Constitutional law professor Jonathan Turley told MSNBC's Rachel Maddow that President Obama's suggestion that waterboarding yielded valuable information was "disturbing." The President told reporters that he thought "waterboarding was torture" during a Wednesday news conference but also implied that reliable intelligence was gained from the interrogation technique.

"It is obviously disturbing to hear torture referred to by the president as a technique. It is like saying bank robbery is a technique for withdrawing money from the bank. It is not a technique. It is a crime," said Turley. "The idea or the notion that torture works is expressly rejected in treaties we have signed, in cases we have prosecuted. It does not matter what is yielded in torture."

Turley was surprised to learn that President Obama and Attorney General Eric Holder were working to make the state secrets law less broad. "We knew there were people in the administration, I talked to some of them, who understand the abuses of the states secret program," Turley acknowledged. But he repeated earlier concerns that the administration had abused the state secrets privilege by using it to try to have entire court cases dismissed. "What I didn't understand was the president saying we had to pull the trigger on these cases because they came up a week after we came into office. There's not a court in this land that would not give the administration more time to hammer it's position on state secrets and there's not an attorney -- including myself who litigates in this field -- that would not give the administration plenty of time if they said they were examining it," said Turley.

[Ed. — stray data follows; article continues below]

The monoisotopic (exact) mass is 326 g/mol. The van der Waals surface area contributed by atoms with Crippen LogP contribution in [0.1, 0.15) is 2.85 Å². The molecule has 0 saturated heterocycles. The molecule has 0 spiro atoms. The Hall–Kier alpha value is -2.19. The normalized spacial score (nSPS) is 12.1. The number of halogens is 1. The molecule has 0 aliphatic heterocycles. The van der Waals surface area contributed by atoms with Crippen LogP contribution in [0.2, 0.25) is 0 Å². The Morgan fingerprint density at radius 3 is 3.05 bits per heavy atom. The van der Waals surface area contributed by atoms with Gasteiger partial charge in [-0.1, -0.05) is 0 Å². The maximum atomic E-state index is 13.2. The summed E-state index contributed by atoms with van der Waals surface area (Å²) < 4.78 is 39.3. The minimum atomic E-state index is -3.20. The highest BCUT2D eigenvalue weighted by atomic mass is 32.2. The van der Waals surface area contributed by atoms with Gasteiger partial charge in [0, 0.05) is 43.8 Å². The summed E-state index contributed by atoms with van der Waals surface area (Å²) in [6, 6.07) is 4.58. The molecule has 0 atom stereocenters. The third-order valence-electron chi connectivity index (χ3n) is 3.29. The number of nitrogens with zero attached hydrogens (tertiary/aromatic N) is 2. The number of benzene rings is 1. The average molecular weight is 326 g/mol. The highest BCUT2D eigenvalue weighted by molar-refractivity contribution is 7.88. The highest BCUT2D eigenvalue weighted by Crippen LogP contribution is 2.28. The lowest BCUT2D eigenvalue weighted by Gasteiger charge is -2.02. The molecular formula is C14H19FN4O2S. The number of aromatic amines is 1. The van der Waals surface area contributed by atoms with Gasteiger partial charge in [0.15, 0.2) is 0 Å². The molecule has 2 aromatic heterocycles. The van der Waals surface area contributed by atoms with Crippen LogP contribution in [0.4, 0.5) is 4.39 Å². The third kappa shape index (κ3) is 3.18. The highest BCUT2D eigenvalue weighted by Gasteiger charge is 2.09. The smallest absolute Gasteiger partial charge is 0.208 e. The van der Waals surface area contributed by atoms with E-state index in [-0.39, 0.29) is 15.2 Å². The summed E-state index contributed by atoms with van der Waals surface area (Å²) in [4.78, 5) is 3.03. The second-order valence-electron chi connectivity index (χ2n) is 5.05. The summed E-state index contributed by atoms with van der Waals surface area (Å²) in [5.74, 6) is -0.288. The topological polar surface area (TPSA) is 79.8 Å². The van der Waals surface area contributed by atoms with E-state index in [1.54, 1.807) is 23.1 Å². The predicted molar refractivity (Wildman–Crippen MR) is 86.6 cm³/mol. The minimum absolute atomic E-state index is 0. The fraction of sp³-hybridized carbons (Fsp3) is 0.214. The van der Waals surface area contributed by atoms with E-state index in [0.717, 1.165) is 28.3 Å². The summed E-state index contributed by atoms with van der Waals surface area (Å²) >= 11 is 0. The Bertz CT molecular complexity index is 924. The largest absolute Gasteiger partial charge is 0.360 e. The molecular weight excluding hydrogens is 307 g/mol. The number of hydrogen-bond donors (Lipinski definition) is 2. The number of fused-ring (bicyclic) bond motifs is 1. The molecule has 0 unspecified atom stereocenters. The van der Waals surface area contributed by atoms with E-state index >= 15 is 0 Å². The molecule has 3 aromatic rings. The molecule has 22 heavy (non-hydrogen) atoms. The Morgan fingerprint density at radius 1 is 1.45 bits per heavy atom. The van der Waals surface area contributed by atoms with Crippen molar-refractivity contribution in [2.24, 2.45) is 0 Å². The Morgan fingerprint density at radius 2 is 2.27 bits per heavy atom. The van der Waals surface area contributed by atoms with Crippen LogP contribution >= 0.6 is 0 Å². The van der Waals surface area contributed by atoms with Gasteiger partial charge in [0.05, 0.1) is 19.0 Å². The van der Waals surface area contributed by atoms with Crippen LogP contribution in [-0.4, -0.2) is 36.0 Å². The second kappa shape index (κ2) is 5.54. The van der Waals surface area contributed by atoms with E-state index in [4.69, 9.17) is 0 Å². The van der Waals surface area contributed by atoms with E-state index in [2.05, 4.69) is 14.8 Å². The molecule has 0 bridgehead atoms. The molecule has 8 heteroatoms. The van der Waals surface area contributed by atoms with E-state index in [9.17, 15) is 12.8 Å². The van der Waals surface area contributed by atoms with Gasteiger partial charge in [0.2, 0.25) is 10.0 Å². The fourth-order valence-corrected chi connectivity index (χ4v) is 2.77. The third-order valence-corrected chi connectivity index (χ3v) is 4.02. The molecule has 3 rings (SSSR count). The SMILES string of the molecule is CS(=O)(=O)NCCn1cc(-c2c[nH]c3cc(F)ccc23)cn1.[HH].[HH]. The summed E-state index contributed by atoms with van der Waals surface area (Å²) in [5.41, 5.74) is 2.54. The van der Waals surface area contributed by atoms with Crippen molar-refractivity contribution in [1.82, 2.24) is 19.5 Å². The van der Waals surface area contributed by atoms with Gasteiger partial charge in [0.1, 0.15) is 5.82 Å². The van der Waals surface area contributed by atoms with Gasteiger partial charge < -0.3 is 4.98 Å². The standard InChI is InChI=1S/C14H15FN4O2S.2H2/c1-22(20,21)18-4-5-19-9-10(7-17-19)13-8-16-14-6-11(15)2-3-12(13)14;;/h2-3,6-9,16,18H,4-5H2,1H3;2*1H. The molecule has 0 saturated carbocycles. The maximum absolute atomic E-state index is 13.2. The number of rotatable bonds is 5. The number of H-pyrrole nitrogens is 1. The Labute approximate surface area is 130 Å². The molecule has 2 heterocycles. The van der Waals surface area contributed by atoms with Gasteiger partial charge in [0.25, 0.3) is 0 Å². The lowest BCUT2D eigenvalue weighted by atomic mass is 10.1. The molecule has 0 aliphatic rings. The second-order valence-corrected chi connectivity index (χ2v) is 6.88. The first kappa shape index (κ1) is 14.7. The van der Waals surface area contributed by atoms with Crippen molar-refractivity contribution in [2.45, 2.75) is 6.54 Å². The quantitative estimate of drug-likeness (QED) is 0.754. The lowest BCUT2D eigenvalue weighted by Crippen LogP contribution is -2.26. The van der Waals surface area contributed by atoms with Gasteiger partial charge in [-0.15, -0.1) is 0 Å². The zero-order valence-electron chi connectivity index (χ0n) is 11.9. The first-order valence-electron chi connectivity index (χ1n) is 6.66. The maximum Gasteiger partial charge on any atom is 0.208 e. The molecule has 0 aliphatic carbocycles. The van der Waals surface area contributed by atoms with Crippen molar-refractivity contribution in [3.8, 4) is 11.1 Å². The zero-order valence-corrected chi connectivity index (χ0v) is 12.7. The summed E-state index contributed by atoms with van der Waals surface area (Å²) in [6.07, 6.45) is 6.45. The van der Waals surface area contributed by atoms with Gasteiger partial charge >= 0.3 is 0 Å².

"The performance so far by the Obama administration is extremely disappointing and dangerous. In some cases, they went beyond where President Bush was in these filings."

This video is from MSNBC's The Rachel Maddow Show, broadcast Apr. 28, 2009.

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